Tuesday, 1 November 2016

Chu Songs On Four Sides--Si Mian Chu Ge

The Chinese of Chu Songs On Four Sides--Si Mian Chu Ge is 四面楚歌, and Pin Yin sì miàn chǔ gē.

Xiang Yu (232–202 BC) was a prominent warlord in the late Qin dynasty(221 - 206 BC). He was a typical aristocrat in his time. He was from a noble family and barve, generous, decent-looking and excellent at martial art. All of these made him the leader of all warlords in China.

But at the time, Xiang Yu possessed almost all shortcomings of his class. He was arrogant and bold, which resulted in his failure in struggle for control of the country.

In 202 BC, Xiang Yu was besieged at a place called Gaixai by his old enemy Liu Bang, the king of Han. Xiang Yu was in a desperate situation, with little food and only a few soldiers. At night, the surrounding Han troops started to sing his hometown, Chu, folk songs.

Xiang Yu was very surprised at this, and said to his consort Yu, "Has Liu Bang occupied the whole of Chu? How can he have drafted so many Chu people into his army?"

Xiang Yu totally lost his will of fighting and decided to flee together with the remainder of his forces, but he worried about his consort Yu, so he drank a lot and sang a song:

My strength plucked up the hills,
My might shadowed the world;
But the times were against me,
And Dapple[10] runs no more;
When Zhui (Xiang Yu's beloved war horse) runs no more,
What then can I do?
Ah, Yu, my Yu,
What will your fate be?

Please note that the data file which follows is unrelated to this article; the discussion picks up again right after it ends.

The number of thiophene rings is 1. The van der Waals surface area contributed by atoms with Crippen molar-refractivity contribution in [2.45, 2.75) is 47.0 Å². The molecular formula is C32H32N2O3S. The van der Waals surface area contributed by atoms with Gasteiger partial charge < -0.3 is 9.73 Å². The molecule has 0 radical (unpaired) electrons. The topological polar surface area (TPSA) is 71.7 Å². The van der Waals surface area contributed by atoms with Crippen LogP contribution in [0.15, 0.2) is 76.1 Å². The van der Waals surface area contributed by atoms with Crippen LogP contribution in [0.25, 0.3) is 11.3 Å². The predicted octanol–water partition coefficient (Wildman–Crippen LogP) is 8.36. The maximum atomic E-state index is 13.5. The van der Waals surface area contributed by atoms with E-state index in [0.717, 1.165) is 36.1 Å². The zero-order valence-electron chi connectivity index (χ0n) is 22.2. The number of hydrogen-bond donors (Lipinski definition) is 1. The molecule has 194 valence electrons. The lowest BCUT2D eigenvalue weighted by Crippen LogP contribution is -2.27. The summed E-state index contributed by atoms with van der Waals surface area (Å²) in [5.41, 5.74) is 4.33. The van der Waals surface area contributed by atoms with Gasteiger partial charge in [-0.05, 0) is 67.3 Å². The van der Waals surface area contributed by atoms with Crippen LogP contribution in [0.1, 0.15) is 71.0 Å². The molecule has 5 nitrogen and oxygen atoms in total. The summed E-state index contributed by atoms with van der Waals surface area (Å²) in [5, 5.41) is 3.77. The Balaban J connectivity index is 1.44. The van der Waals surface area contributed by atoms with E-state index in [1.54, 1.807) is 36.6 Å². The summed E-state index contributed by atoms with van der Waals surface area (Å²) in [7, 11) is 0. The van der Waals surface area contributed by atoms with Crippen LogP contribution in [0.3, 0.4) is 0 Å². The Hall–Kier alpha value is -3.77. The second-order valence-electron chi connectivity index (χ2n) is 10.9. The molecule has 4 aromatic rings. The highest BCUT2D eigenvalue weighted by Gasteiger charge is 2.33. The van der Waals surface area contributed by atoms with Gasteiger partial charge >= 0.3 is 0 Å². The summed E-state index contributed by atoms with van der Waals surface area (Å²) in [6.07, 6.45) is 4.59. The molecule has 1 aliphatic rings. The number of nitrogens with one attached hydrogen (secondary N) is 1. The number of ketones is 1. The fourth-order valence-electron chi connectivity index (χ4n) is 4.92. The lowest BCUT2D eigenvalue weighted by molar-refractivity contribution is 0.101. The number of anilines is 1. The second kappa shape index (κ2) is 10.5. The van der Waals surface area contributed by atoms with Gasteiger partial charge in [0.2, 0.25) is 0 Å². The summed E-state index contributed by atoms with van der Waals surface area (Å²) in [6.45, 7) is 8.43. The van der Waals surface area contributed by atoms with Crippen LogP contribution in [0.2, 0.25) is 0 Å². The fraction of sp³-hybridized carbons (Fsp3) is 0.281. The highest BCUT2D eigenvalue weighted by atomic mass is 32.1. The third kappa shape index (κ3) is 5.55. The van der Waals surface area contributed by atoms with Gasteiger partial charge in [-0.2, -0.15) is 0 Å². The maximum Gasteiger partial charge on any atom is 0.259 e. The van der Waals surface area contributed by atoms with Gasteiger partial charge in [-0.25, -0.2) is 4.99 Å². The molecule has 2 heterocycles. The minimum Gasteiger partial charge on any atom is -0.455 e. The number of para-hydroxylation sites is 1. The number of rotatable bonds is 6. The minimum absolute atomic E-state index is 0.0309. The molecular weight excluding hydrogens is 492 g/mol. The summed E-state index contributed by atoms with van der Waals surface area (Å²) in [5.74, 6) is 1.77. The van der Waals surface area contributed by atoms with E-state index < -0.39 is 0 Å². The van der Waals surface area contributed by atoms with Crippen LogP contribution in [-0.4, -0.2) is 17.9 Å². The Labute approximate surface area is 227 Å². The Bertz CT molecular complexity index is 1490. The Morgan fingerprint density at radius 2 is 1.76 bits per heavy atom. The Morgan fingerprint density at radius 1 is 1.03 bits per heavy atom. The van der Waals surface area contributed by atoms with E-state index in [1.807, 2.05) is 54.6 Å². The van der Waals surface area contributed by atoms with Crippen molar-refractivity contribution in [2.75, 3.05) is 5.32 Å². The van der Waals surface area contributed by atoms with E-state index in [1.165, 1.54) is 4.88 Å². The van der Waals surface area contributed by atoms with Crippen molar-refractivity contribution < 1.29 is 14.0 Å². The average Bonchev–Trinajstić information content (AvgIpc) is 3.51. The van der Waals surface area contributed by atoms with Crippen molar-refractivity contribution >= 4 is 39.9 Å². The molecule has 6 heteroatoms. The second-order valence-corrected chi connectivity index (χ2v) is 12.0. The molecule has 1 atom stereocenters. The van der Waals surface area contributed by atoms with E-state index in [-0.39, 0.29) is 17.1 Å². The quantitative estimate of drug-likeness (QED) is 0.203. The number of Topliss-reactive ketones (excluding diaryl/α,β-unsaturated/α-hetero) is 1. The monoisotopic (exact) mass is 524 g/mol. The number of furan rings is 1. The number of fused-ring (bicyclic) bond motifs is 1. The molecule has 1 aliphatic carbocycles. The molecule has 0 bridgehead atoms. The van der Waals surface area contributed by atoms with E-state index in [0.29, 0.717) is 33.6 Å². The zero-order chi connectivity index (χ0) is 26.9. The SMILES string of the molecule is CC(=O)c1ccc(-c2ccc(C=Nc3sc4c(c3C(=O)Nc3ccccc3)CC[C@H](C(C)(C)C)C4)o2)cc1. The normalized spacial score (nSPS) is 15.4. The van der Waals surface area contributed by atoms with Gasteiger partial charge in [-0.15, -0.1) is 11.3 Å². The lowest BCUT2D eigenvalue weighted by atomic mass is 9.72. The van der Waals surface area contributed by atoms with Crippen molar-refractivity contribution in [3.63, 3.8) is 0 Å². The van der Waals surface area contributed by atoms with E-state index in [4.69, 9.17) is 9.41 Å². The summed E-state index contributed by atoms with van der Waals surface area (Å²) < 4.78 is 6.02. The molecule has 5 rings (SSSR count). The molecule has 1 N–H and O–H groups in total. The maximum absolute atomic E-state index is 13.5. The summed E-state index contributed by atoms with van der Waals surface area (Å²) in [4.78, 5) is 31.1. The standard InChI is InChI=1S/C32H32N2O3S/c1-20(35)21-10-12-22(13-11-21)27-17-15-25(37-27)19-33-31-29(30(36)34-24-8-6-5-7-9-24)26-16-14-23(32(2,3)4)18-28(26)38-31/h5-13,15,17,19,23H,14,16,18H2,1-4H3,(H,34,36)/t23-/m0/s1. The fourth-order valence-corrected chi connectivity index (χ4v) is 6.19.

To prevent Xiang Yu from being distracted by his love for her, consort Yu committed suicide with Xiang Yu's sword after performing a sword dance for her husband for the last time. She was buried at Gaixia. The next morning, Xiang Yu led about 800 of his remaining elite cavalry on a desperate attempt to break out of the encirclement, with 5000 enemy troops hot on pursuit.

When he retreated to Wu River, Xiang Yu lost all his men. The ferryman at the ford prepared a boat for him to cross the river, strongly encouraging him to do so because Xiang Yu still had the support of the people from his homeland in the south. Xiang said that he was too ashamed to return home and face his people because none of the first 8,000 young men from his homeland who followed him on his conquests managed to survive. He refused to cross and ordered his remaining men to dismount, asking the ferryman to take his war horse back home.

Xiang Yu then dashed back to Han troops. After killing dozens of enemies, he suffered grave wounds. Before being captured, he committed suicide by slitting his throat with his sword.

Background and Writer Comment:

This Chinese idiom story is from "the Records of the Grand Historian (史记)".

Later people derived the idioms of "Chu Songs On Four Sides--Si Mian Chu Ge" from this story. It refers to a helpless and critical situation.

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